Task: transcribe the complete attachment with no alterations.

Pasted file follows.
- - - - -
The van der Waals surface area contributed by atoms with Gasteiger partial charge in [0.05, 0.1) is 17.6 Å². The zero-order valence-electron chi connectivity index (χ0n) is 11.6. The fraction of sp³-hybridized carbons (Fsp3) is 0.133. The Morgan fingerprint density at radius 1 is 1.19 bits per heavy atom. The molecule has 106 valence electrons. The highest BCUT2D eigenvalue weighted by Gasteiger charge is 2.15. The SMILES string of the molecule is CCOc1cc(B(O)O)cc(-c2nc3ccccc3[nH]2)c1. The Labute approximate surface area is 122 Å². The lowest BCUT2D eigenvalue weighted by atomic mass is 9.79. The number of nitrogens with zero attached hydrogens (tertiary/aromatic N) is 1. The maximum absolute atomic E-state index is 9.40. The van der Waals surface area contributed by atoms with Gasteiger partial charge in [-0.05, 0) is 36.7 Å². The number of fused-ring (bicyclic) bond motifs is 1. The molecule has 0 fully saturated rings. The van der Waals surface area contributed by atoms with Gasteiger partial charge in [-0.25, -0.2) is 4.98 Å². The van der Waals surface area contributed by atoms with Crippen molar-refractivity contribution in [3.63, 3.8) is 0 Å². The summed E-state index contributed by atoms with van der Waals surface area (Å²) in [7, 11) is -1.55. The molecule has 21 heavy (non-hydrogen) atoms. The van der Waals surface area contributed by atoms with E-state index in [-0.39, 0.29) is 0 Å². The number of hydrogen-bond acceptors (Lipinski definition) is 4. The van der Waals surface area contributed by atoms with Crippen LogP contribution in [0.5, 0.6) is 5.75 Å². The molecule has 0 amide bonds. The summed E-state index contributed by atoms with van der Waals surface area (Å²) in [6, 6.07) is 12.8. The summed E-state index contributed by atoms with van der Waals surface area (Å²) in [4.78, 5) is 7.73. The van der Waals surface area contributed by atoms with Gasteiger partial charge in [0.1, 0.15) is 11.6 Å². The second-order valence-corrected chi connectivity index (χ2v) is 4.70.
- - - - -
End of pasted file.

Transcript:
The van der Waals surface area contributed by atoms with Gasteiger partial charge in [0.05, 0.1) is 17.6 Å². The zero-order valence-electron chi connectivity index (χ0n) is 11.6. The fraction of sp³-hybridized carbons (Fsp3) is 0.133. The Morgan fingerprint density at radius 1 is 1.19 bits per heavy atom. The molecule has 106 valence electrons. The highest BCUT2D eigenvalue weighted by Gasteiger charge is 2.15. The SMILES string of the molecule is CCOc1cc(B(O)O)cc(-c2nc3ccccc3[nH]2)c1. The Labute approximate surface area is 122 Å². The lowest BCUT2D eigenvalue weighted by atomic mass is 9.79. The number of nitrogens with zero attached hydrogens (tertiary/aromatic N) is 1. The maximum absolute atomic E-state index is 9.40. The van der Waals surface area contributed by atoms with Gasteiger partial charge in [-0.05, 0) is 36.7 Å². The number of fused-ring (bicyclic) bond motifs is 1. The molecule has 0 fully saturated rings. The van der Waals surface area contributed by atoms with Gasteiger partial charge in [-0.25, -0.2) is 4.98 Å². The van der Waals surface area contributed by atoms with Crippen molar-refractivity contribution in [3.63, 3.8) is 0 Å². The summed E-state index contributed by atoms with van der Waals surface area (Å²) in [7, 11) is -1.55. The molecule has 21 heavy (non-hydrogen) atoms. The van der Waals surface area contributed by atoms with E-state index in [-0.39, 0.29) is 0 Å². The number of hydrogen-bond acceptors (Lipinski definition) is 4. The van der Waals surface area contributed by atoms with Crippen LogP contribution in [0.5, 0.6) is 5.75 Å². The molecule has 0 amide bonds. The summed E-state index contributed by atoms with van der Waals surface area (Å²) in [6, 6.07) is 12.8. The summed E-state index contributed by atoms with van der Waals surface area (Å²) in [4.78, 5) is 7.73. The van der Waals surface area contributed by atoms with Gasteiger partial charge in [0.1, 0.15) is 11.6 Å². The second-order valence-corrected chi connectivity index (χ2v) is 4.70.